How to Have an Easy Labor

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Giving birth can be an intense, but rewarding experience. You may wonder how you can make your labor less strenuous so you can enjoy it. Do exercises that will strengthen your legs, pelvis, and hips early in your pregnancy so you have the stamina for labor. You can also get support and information on labor from your doctor, midwife, or doula so you know what to expect. Then, when the time comes, focus on staying comfortable and relaxed during labor so your birthing experience goes smoothly.

Exercising and Staying ActiveDownload Article

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    Perform Kegel exercises to strengthen your pelvic floor. Kegel exercises can be done at home when you are sitting in a chair or lying down in bed. Make sure you go to the bathroom and empty your bladder before you do them. Squeeze your pelvic floor muscles for 3 seconds. Pretend you are holding in your urine to activate these muscles. Then, release them for 3 seconds.[1]
    • Try to do this exercise at least once a day to keep your pelvic floor and vaginal area strong.
    • Work up to doing 10-15 repetitions at a time.
    • Do this exercise in every trimester of your pregnancy.
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    Do pelvic tilt stretches to help position your baby in a good spot for labor. Position yourself on your hands and knees, with your shoulders and hips in line with each other. Inhale as you press your stomach towards the floor, curving your lower back and raising your chin to the ceiling. Then, exhale as you press your back upward, pressing your stomach towards the ceiling and your chin towards the floor. Do these stretches 10 times, up to 3 times a day.[2]
    • Pelvic tilt stretches are good to do during your third trimester, as this is when your baby is the most active. The stretches may help to move your baby into an ideal position for labor.
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    Try butterfly stretches to release your lower back and pelvis. These stretches will help to keep your lower back and pelvis relaxed, which can then make labor a bit easier. Sit on your bum and bend your knees to bring your feet together, with your toes touching. Your legs should form a diamond shape. Gently press down on your knees with your elbows or shift side to side.[3]
    • You can also do this exercise lying down on your back. Make sure your lower back is flat on the ground as you bring your feet together to form a diamond shape.
    • Try to do this exercise in every trimester of your pregnancy.
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    Do forward leaning inversions to relax your uterus and cervix. This exercise relaxes ligaments in your uterus and cervix, which may help your uterus align with your pelvis and cervix. This can create more room for the baby during labor. To do the exercise, kneel on the edge of your bed or your couch. Lower yourself onto your forearms, with your elbows splayed out and your hands flat on the floor. Let your head hang freely. Keep your bottom and hips up in the air. Move your hips side to side and keep your lower back flat.[4]
    • Hold this exercise for 3-4 deep breaths and then lower back down onto your hands. Do this exercise 2-4 times, once a day.
    • Do not perform this exercise if you are experiencing stomach cramps or have any pain in your stomach or back.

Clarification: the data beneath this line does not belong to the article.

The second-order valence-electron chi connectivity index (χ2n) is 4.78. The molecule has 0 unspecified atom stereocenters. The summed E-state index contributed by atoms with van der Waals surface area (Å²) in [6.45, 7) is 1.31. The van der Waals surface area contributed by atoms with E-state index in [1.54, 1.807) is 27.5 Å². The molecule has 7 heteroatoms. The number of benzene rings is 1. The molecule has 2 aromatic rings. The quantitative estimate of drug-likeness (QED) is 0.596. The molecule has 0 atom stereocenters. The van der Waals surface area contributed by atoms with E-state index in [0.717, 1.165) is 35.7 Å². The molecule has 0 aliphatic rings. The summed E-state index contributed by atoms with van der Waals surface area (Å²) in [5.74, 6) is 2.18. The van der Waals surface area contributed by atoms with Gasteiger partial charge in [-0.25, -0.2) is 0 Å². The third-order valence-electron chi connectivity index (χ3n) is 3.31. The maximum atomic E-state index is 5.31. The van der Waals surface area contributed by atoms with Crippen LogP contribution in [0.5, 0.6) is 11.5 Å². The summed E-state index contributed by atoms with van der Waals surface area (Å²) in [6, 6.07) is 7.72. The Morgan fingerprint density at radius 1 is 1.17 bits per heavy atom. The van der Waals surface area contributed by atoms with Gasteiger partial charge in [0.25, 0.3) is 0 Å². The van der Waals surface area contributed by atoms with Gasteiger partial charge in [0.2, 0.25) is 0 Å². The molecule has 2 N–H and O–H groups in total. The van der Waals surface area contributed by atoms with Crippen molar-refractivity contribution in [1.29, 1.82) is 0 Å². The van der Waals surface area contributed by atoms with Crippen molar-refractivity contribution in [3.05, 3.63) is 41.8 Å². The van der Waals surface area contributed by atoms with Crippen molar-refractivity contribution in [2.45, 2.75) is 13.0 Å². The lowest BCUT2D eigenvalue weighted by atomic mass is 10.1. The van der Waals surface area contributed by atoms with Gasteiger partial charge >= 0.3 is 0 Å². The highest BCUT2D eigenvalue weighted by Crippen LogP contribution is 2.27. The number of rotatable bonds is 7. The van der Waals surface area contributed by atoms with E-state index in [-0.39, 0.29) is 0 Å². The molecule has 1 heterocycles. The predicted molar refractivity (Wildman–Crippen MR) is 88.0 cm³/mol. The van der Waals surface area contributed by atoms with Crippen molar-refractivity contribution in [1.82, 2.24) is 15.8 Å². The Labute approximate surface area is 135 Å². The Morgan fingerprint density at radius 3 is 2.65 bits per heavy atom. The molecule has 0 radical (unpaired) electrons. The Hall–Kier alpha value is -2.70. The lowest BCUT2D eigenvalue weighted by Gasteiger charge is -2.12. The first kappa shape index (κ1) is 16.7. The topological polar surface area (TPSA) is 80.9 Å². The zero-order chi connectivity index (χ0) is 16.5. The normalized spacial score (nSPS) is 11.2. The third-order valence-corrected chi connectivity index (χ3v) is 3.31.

• Be careful when doing this exercise in your third trimester. You may need a spotter to ensure you can do it safely.
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    Do supported squats to strengthen your legs. Keep your leg muscles strong with supported squats so you can stay upright during labor, as being upright can make your labor less difficult. Stand with your back to a wall. Place an exercise ball between your lower back and the wall. Move your feet out until you are comfortable and point your toes outward. Inhale as you squat down as low as you can, keeping the exercise ball in place. Exhale as you come back to the starting position.[5]
    • Do 3 sets of 15 squats once a day to keep your legs strong.
    • When you do this exercise in your third trimester, place a chair behind you for support. You can also ask a partner or friend or act as a spotter.
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    Go for daily walks to improve your blood circulation. Walking can help you stay active and balanced. It can also ensure you get your blood circulating and be good practice for when you have to walk or move around during the early stages of labor. Walk in a nearby park or in your neighborhood. Try to walk for at least 20-30 minutes a day.[6]
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    Take a weekly prenatal exercise class to stay fit and relaxed. Look for a prenatal yoga class or a prenatal aerobics class at your local gym. Sign up for the class and attend it regularly so you can stay fit.[7]
    • Check with your doctor before you take any strenuous prenatal fitness classes, as you do not want to overdo it or put your baby at risk.

Getting Support and Information on LaborDownload Article

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    Discuss your birth plan with your doctor several weeks before your due date. Your birth plan should outline who you want with you during your labor, such as your partner or your children. It should also discuss if you want to be mobile and walk around, especially during the early stages of your labor. Decide how you want to manage pain during labor and if you want to take medication. Your doctor should help you determine the key points in your birth plan.[8]
    • You can also decide how you want the environment to be set up for the birth, such as lighting, music, or calming scents.
    • If you decide to do a home birth or use a birthing pool, note this in your birth plan.
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    Share the birth plan with your partner so you both know what to expect. Let your partner know the details of your birth plan, especially if you want them to be in the room with you during your labor. Allow them to add things to the birth plan and get their feedback so they feel they are part of the process. They can then support your wishes and make sure the labor goes as you’d like it to.[9]